Time to put down that chisel.
It’s probably sentimentality, but despite decades of disappointment I still maintain a vague attachment to what is by now only a platonic ideal of Automobiles Citroën. At least that’s the only reasonable rationale for why my interest is invariably piqued by the announcement of any freshly minted car bearing the double chevron. Equally without variance however is what I feel about what is routinely presented.
The newly fashioned Citroen C4 is only the very latest of a long and wobbly line of underwhelming visions from Vélizy; a car which replaces without doubt one of the dreariest vehicles ever to bear that fabled emblem, although in the latter case, it was probably the other way round – the emblem (just about) bearing the car.
This being so, it was either a case of overcompensation on the part of Citroen’s design team, or more likely a misguided directive to push for an element of visual drama hitherto lacking, but either way, the 2020 C4 is not only a very different proposition to either of its predecessors, it is also quite an exhausting one to behold.
There’s an awful lot of surface activity going on here and only so many hours in the day – even now, when so many of us have far more time on their hands than we reasonably know what to do with. Far too many aspects of this car’s design irritate to list them out here (although lazy references to the 1970 GS Series ranks high), but amid the creases, bulges, bumps and indentions, the pressing on the leading edge of the front door, abutting the wheelarch is perhaps what most causes your correspondent’s molars to grind.
According to Marc Pinson, seasoned (and senior) Citroën designer, who was wheeled out to present the design rationale for the C4, the indent is there to lend an illusion of length to the flanks, to draw one’s eye away from the virtually non-existent scuttle to axle ratio, and more than likely, to annoy the likes of me. But despite becoming somewhat desensitised to the excesses of latter day car styling, it struck me that I had seen this treatment somewhere before, and because there genuinely is nothing new in the world, it turns out that I had.
In 1958, Ford’s Lincoln division introduced its latest line of cars, the pinnacle of which was the Continental Mark III. The largest production car of the entire US land yacht era, the 1958 Lincoln range was a colossal statement of (over)confidence. Also one which failed to resonate with the buying public, partly owing to its appearance, which was every American inch a binary proposition, and also owing to some teething problems the Lincoln production engineers experienced with such a gargantuan platform.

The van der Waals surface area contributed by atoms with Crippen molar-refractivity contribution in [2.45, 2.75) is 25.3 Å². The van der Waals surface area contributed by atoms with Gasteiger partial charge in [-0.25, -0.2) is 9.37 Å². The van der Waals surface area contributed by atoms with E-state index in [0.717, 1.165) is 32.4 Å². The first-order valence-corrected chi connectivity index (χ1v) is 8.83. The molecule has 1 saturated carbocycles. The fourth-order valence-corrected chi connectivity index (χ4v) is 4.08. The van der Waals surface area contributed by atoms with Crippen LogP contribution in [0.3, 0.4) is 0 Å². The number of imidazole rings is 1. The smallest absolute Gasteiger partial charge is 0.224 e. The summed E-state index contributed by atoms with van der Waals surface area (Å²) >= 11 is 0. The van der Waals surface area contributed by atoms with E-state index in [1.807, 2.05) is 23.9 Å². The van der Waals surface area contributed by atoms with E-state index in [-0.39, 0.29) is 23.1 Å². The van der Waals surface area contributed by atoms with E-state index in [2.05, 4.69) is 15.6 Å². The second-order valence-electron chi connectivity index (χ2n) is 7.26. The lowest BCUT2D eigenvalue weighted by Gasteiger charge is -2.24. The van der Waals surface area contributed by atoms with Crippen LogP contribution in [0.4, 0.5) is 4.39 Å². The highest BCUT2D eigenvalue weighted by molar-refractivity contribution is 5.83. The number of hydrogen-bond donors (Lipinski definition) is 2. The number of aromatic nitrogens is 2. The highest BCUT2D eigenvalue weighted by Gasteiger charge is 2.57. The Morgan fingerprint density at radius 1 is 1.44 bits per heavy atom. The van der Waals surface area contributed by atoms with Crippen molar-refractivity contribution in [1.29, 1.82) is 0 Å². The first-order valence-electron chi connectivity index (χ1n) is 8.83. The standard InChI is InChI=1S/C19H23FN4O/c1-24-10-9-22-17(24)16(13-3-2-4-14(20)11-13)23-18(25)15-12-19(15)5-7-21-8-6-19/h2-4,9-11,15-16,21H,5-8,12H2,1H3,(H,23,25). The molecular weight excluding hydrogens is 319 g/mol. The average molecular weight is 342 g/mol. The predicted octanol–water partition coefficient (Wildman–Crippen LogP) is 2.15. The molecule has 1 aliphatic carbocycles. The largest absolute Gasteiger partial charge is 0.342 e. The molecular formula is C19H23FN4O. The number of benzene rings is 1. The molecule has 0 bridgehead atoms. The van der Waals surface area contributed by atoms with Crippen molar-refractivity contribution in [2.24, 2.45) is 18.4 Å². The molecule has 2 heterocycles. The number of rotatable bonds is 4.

It too was rather exhausting to behold, because, quite obviously there was just so much of it, but what I really want to direct your attention to today is the indented scallop which runs from the leading edge of the front bumper to the trailing edge of the front wing. Whatever Lincoln designer, John Najjar was aiming for, it seems unlikely he was attempting to accentuate a sense of visual length, because there was plainly no need. Striking it most certainly was, even if the end result was a matter of taste.
Nevertheless, on the Lincoln’s vast canvas, there was some mad logic to these stylistic flourishes and certainly the surfaces could take it. In the case of the Citroën however, it smacks of conceit. Good design is honest design, but to these eyes the C4 not only lacks integrity, I’m afraid to say it lacks sincerity. And if Citroëns of blessed memory used to be anything, they were at least sincere. Worse still, the manner in which Citroën’s designers have executed this stylistic device lacks conviction, a characteristic that could never be levelled against Mr. Najjar et al.
But leaving the C4 to one side for a moment (all day if you’d prefer), there does appear to be something of a fin de siècle sensation to a lot of the more expressive car designs these days – a feeling that we are witnessing a final fling, the last giddy burp before a new aesthetic washes all this overwrought nonsense away.
Some sixty years on, we can perhaps see the Lincoln more clearly as an aesthetic object, a marvellous artefact of an era few of us lived through, much less recall. 2020 might have been a year to remember, but this French debutant isn’t likely to linger long in the memory.
 John Najjar, working alongside Elwood Engel is generally credited with the styling scheme for the 1958 Lincolns. Najjar appears to have been scapegoated for the commercial failure of the ’58 cars, while Engel on the other hand managed to avoid the purgatory of the Agricultural division, leading the team who created the design for the seminal 1961 Continental – a form of redemption, if you’ll forgive the religious metaphor.